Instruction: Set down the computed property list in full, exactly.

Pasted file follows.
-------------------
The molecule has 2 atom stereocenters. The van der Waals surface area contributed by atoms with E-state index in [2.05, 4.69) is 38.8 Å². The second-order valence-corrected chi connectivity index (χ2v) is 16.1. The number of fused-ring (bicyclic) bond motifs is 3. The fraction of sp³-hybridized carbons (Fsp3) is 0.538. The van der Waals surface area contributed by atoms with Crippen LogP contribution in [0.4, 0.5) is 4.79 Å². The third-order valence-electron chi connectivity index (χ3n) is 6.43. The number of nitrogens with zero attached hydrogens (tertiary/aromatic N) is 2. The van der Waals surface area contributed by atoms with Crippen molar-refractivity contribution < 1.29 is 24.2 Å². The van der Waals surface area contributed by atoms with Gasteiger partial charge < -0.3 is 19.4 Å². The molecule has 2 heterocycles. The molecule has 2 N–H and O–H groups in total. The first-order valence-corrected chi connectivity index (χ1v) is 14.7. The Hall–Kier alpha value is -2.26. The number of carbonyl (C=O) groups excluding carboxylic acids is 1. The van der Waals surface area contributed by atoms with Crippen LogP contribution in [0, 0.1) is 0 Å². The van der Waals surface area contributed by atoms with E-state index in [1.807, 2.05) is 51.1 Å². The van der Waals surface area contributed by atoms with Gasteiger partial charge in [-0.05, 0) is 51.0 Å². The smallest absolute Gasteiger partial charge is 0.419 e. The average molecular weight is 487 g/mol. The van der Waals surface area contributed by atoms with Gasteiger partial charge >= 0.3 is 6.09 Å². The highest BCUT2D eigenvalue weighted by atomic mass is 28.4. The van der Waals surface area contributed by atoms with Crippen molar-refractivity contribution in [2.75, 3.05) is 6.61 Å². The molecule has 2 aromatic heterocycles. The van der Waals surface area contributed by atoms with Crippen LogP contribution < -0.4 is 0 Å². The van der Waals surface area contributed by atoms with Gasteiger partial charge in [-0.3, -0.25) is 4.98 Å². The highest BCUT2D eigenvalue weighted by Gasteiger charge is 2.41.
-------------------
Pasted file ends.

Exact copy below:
The molecule has 2 atom stereocenters. The van der Waals surface area contributed by atoms with E-state index in [2.05, 4.69) is 38.8 Å². The second-order valence-corrected chi connectivity index (χ2v) is 16.1. The number of fused-ring (bicyclic) bond motifs is 3. The fraction of sp³-hybridized carbons (Fsp3) is 0.538. The van der Waals surface area contributed by atoms with Crippen LogP contribution in [0.4, 0.5) is 4.79 Å². The third-order valence-electron chi connectivity index (χ3n) is 6.43. The number of nitrogens with zero attached hydrogens (tertiary/aromatic N) is 2. The van der Waals surface area contributed by atoms with Crippen molar-refractivity contribution < 1.29 is 24.2 Å². The van der Waals surface area contributed by atoms with Gasteiger partial charge < -0.3 is 19.4 Å². The molecule has 2 heterocycles. The molecule has 2 N–H and O–H groups in total. The first-order valence-corrected chi connectivity index (χ1v) is 14.7. The Hall–Kier alpha value is -2.26. The number of carbonyl (C=O) groups excluding carboxylic acids is 1. The van der Waals surface area contributed by atoms with Crippen LogP contribution in [0, 0.1) is 0 Å². The van der Waals surface area contributed by atoms with E-state index in [1.807, 2.05) is 51.1 Å². The van der Waals surface area contributed by atoms with Gasteiger partial charge in [-0.05, 0) is 51.0 Å². The smallest absolute Gasteiger partial charge is 0.419 e. The average molecular weight is 487 g/mol. The van der Waals surface area contributed by atoms with Gasteiger partial charge >= 0.3 is 6.09 Å². The highest BCUT2D eigenvalue weighted by atomic mass is 28.4. The van der Waals surface area contributed by atoms with Crippen molar-refractivity contribution in [2.75, 3.05) is 6.61 Å². The molecule has 2 aromatic heterocycles. The van der Waals surface area contributed by atoms with Crippen LogP contribution < -0.4 is 0 Å². The van der Waals surface area contributed by atoms with Gasteiger partial charge in [-0.3, -0.25) is 4.98 Å². The highest BCUT2D eigenvalue weighted by Gasteiger charge is 2.41.